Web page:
The Worrying Conflicts-of-Interest Behind Drug Free Kids Canada and Its Information on the Opioid Crisis

  • National Newswatch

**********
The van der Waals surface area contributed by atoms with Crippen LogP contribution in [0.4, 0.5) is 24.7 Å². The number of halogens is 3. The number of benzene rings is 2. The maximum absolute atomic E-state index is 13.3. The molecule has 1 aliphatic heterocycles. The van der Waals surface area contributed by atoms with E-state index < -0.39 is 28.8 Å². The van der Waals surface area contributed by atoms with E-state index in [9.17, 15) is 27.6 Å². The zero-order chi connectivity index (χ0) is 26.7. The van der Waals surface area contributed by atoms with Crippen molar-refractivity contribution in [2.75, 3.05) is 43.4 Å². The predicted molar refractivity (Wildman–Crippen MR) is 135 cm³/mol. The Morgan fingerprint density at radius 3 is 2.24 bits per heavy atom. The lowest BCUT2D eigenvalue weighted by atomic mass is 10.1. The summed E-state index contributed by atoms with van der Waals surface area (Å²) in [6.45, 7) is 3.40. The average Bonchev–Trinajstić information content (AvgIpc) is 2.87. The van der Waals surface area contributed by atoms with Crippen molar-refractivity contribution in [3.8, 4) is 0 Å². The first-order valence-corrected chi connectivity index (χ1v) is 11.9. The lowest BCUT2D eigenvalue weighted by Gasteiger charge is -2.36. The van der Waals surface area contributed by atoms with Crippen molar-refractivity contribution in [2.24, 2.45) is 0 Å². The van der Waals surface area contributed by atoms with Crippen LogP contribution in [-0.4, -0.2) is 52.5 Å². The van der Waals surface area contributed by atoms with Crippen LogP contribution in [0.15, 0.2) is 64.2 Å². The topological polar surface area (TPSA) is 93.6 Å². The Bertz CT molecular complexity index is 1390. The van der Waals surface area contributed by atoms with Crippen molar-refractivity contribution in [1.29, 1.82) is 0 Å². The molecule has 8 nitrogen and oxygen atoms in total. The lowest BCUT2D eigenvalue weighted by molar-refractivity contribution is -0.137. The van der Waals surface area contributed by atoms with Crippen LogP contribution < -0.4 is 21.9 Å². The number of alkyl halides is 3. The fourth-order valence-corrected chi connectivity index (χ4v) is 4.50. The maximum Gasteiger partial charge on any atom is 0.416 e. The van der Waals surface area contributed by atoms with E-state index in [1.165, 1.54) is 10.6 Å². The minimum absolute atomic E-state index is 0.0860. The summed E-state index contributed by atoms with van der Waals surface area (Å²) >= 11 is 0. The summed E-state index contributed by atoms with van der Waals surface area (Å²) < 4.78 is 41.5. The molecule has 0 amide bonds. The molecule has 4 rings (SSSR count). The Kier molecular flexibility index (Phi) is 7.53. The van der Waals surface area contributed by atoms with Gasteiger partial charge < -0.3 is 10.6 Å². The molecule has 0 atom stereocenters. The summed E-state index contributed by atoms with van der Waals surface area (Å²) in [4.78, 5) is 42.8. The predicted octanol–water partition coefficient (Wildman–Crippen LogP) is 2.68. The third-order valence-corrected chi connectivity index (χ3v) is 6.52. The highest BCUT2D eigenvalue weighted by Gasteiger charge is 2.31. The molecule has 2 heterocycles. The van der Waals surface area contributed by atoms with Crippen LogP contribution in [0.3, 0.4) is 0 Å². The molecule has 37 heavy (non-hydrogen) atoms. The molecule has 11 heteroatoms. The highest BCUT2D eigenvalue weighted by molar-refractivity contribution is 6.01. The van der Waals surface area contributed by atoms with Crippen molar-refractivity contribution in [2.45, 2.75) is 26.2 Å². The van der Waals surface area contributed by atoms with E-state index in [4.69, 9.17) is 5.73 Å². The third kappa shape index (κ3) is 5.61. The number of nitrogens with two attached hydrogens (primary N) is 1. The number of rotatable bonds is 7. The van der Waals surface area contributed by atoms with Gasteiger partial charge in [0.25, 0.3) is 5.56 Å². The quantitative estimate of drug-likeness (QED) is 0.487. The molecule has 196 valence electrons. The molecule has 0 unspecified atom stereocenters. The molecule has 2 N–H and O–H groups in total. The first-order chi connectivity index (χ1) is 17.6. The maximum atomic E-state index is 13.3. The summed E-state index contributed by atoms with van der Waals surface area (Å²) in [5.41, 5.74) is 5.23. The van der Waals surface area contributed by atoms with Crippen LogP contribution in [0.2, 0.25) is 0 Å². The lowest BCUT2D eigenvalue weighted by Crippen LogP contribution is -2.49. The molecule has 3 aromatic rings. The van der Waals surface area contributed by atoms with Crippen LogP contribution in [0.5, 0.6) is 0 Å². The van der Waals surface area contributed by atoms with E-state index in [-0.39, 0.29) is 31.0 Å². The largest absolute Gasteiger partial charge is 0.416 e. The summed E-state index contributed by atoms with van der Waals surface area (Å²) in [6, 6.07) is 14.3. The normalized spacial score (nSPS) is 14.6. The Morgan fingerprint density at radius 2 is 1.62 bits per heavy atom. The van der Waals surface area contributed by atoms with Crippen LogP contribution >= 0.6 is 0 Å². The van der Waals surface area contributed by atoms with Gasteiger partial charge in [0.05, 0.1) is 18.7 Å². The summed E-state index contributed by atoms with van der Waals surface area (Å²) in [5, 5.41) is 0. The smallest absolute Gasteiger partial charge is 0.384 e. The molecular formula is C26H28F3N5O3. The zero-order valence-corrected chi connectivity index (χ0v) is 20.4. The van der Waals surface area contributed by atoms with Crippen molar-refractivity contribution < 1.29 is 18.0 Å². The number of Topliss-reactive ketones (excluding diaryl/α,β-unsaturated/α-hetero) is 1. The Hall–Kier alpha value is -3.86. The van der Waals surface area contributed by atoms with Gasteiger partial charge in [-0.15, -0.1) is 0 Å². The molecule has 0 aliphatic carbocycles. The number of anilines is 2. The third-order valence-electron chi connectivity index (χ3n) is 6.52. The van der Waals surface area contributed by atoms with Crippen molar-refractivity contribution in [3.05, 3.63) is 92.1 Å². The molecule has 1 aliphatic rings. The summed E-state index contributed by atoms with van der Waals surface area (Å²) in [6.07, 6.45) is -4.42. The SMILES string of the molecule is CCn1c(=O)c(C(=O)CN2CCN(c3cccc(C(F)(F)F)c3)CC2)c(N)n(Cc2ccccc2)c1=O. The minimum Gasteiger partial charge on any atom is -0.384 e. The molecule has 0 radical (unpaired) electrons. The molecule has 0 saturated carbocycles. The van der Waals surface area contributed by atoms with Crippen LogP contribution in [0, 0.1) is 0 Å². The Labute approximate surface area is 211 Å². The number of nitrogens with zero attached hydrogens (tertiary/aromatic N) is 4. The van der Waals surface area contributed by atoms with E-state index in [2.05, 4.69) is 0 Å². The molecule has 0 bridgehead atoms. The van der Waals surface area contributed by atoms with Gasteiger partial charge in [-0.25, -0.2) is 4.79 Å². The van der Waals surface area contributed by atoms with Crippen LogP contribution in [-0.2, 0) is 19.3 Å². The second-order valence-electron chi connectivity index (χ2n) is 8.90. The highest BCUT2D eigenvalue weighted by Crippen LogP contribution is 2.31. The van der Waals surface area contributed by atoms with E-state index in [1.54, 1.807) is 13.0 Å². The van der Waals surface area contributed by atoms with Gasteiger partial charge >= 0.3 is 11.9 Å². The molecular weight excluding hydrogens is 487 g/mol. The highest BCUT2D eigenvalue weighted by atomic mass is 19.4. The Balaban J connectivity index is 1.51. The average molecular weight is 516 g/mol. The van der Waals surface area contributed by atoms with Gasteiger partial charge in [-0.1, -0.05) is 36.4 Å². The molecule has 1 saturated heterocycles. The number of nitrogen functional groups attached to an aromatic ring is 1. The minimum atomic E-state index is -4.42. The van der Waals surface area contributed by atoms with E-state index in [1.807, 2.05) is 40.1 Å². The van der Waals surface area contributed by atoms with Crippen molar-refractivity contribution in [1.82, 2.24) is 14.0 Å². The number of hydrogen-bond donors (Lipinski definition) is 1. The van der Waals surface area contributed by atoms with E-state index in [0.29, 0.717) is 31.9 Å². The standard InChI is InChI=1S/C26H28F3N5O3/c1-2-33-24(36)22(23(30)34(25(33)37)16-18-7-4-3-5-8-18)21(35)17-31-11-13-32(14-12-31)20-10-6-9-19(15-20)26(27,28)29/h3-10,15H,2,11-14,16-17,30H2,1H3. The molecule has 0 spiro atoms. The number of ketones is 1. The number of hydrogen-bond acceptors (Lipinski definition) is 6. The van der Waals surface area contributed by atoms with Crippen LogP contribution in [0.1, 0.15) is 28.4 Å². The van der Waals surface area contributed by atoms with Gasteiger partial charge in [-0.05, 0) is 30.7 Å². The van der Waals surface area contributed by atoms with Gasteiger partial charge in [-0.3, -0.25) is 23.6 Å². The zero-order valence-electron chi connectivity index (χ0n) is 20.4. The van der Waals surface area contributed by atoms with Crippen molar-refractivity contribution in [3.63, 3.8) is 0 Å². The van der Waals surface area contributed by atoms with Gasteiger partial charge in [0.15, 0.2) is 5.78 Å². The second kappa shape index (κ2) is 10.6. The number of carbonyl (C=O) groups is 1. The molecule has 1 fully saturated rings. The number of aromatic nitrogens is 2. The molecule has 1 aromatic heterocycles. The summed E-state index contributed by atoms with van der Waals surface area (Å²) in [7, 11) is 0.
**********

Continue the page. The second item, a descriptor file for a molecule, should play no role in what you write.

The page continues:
If you've been watching Canadian television or listening to the radio lately, you've probably noticed Drug Free Kids Canada's (DFKC) advertisements. The majority of them encourage parents to have candid conversations with their children about drugs and to learn the facts. They then encourage viewers to visit is plenty to applaud about these advertisements. The examples of parents' worries in the videos include that the parents themselves had used drugs in their youth and that they're uncomfortable bringing up the subject. These are realistic concerns. On the website itself, the organization provides resources to parents for talking with kids, encourages avoiding condescending and disparaging language, and provides information on the specifics of a range of substances. DFKC has enlisted a number of advertising agencies to work pro bono on public service announcements and public education campaigns. This is all to be applauded.Yet a closer look at the organization's funding should raise some serious concerns around conflicts-of-interest. Its principal corporate donors include Innovative Medicines Canada (the main representative of the Canadian pharmaceutical industry), the Health Products Stewardship Association (another organization representing the pharmaceutical industry, which advocates for the safe disposal of unwanted medications and used sharps), and Purdue Pharma (disclosed by Purdue Pharma in a separate letter to Health Canada, but not advertised on DFCK's website).Why is this relevant? By most accounts, the opioid crisis is overwhelmingly the most serious drug crisis in North America. More than 20 people die every day in Canada from an apparent opioid toxicity death. Experts overwhelmingly agree that the roots of this crisis were the pharmaceutical industry's deliberate strategies, including a concerted marketing campaign by industry representatives to push opioids to physicians, false claims about opioids' potential for addiction, sponsoring “thought leaders” and non-profit organizations that encouraged the use of opioids, and pressure by the industry on regulators to avoid restrictions. Yet DFKC makes no mention of this. Instead, DFKC's information on the opioid crisis attributes the crisis to overprescribing, “an initial misunderstanding” of the addictive risk of prescription opioids, and the diversion of prescription opioids into the illegal drug market. Nowhere is industry mentioned.This absence of information is not a coincidence. Since evidence of the industry's poor practices emerged, it has spent millions of dollars to downplay its role in the crisis and encourage a focus on individual users instead. This is part of a broader effort to emphasize “downstream” strategies, rather than “upstream” prevention interventions, such as pharmaceutical industry reform.This makes DFKC the perfect campaign for the pharmaceutical industry to support: it provides industry with a tax-deductible donation that simultaneously improves their public image and provides industry-friendly messaging. All this comes as the Innovative Medicines Canada pushes for more deregulation, rather than an increased scrutiny on industry practices coming out of the pharmaceutical opioid crisis.Research has repeatedly shown that funding impacts non-profits' focus. There is much that DFKC does well, but it should not be trusted to provide a proper account of a crisis that its own donors caused.Daniel Eisenkraft Klein is a PhD Candidate at the University of Toronto's Dalla Lana School of Public Health.